Two spaceflight experiments on object tracking and atmospheric ionization won the Air Force Research Laboratory’s latest competition for promising technologies, the lab said Sept. 2.
The “Precise” project and the Cislunar Highway Patrol System beat out 25 other internal proposals in a six-month bid to win further military backing. That competition, dubbed Space Warfighting Operationally Resilient Demonstrations (SWORD), will become an annual event within AFRL’s Space Vehicles Directorate.
“We had to really ask ourselves, which of these projects has the potential to deliver the biggest impact to our fighting forces?” AFRL Chief Space Experimentalist Lawrence Robertson said in the release.
AFRL will continue to run research and development efforts for both the Air Force and Space Force, rather than standing up an entirely new space-focused lab.
The Precise experiment will be the lab’s first foray into very low Earth orbit, or 200 to 300 kilometers above the planet, as the Pentagon explores the utility of closer orbits for military operations.
Satellite instruments and radio waves will comb the ionosphere to understand how gases come together in various ways that could affect satellite communications and GPS signals—and later avoid that interference.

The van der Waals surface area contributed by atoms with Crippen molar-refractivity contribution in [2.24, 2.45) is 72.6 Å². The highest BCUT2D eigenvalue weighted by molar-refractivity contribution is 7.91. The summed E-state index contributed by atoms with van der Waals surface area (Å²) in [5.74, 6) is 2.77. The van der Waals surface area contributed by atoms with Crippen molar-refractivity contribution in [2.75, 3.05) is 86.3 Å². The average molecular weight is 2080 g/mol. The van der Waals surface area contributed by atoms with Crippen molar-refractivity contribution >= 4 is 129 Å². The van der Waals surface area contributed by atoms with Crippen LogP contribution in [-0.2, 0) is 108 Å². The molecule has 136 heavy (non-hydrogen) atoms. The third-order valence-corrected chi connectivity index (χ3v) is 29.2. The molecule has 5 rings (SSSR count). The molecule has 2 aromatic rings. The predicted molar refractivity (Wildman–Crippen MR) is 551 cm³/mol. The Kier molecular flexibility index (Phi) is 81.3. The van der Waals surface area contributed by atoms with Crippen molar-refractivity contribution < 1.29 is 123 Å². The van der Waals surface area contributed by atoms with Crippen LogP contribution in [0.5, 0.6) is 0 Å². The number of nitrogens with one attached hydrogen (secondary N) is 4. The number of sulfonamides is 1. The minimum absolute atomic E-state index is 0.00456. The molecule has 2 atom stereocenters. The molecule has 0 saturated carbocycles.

“The Precise experiment builds on more than 50 years of AFRL investigation into the physics of the upper atmosphere,” Program Manager Rachel Hock-Mysliwiec said in the release. “It will examine ionization processes in the ionosphere, the region of ionized gas between 90 and 600 km altitude, which impacts radio propagation used by warfighters for communications and navigation.”
Pentagon endeavors typically put satellites in farther orbits because those require less propulsion to keep them aloft, unlike systems closer to Earth that contend with greater gravity. DOD is now changing that trend through programs like the Space Development Agency’s plan to put thousands of satellites in low Earth orbit for communications, missile tracking, and more.
The Cislunar Highway Patrol System (CHPS) looks higher, to the area between geostationary orbit and the moon. As the Space Force tries to better understand what’s traveling in that expanse—a key region for military awareness given the U.S. push to return to the moon and then look to Mars—CHPS will evaluate how objects move in cislunar space and new ways to track them.
“We need to address really basic things that start to break down beyond GEO, like how do we even write down a trajectory?” said Jaime Stearns, principal investigator on the project. “CHPS will also explore other technologies required to support the mission, like communication and navigation.”
The lab chose the efforts based on their technical merit and military utility. The programs must still submit their budgets, anticipated timelines, and technical objectives to the lab but are slated to begin work Oct. 1.